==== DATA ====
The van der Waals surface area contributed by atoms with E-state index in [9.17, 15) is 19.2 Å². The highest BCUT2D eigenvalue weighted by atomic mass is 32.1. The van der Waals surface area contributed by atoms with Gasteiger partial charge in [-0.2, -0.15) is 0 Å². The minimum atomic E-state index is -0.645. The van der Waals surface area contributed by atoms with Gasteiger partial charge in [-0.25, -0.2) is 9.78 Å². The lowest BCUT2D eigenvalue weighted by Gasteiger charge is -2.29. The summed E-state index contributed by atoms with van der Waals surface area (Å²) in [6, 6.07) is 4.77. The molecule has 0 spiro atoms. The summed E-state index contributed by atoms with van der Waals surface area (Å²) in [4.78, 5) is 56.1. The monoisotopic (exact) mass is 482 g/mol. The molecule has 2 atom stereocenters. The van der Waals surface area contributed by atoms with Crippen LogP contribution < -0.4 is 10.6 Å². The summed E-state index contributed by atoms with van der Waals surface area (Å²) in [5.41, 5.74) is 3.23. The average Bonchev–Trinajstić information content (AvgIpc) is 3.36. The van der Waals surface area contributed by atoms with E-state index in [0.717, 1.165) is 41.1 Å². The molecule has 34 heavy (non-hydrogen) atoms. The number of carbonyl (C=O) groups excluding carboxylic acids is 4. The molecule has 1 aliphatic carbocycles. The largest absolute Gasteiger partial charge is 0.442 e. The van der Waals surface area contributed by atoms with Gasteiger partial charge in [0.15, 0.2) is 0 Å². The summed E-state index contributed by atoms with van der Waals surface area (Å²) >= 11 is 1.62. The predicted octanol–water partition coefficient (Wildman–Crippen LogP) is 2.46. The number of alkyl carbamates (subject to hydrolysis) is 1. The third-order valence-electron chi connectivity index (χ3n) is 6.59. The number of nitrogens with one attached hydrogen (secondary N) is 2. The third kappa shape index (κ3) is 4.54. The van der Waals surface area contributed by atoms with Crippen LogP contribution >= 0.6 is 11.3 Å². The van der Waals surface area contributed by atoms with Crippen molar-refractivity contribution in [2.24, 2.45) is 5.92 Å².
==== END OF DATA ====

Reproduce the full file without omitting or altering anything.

The van der Waals surface area contributed by atoms with E-state index in [9.17, 15) is 19.2 Å². The highest BCUT2D eigenvalue weighted by atomic mass is 32.1. The van der Waals surface area contributed by atoms with Gasteiger partial charge in [-0.2, -0.15) is 0 Å². The minimum atomic E-state index is -0.645. The van der Waals surface area contributed by atoms with Gasteiger partial charge in [-0.25, -0.2) is 9.78 Å². The lowest BCUT2D eigenvalue weighted by Gasteiger charge is -2.29. The summed E-state index contributed by atoms with van der Waals surface area (Å²) in [6, 6.07) is 4.77. The molecule has 0 spiro atoms. The summed E-state index contributed by atoms with van der Waals surface area (Å²) in [4.78, 5) is 56.1. The monoisotopic (exact) mass is 482 g/mol. The molecule has 2 atom stereocenters. The van der Waals surface area contributed by atoms with Crippen LogP contribution < -0.4 is 10.6 Å². The summed E-state index contributed by atoms with van der Waals surface area (Å²) in [5.41, 5.74) is 3.23. The average Bonchev–Trinajstić information content (AvgIpc) is 3.36. The van der Waals surface area contributed by atoms with E-state index in [0.717, 1.165) is 41.1 Å². The molecule has 34 heavy (non-hydrogen) atoms. The number of carbonyl (C=O) groups excluding carboxylic acids is 4. The molecule has 1 aliphatic carbocycles. The largest absolute Gasteiger partial charge is 0.442 e. The van der Waals surface area contributed by atoms with Gasteiger partial charge in [0.15, 0.2) is 0 Å². The summed E-state index contributed by atoms with van der Waals surface area (Å²) >= 11 is 1.62. The predicted octanol–water partition coefficient (Wildman–Crippen LogP) is 2.46. The number of alkyl carbamates (subject to hydrolysis) is 1. The third-order valence-electron chi connectivity index (χ3n) is 6.59. The number of nitrogens with one attached hydrogen (secondary N) is 2. The third kappa shape index (κ3) is 4.54. The van der Waals surface area contributed by atoms with Crippen LogP contribution >= 0.6 is 11.3 Å². The van der Waals surface area contributed by atoms with Crippen molar-refractivity contribution in [2.24, 2.45) is 5.92 Å².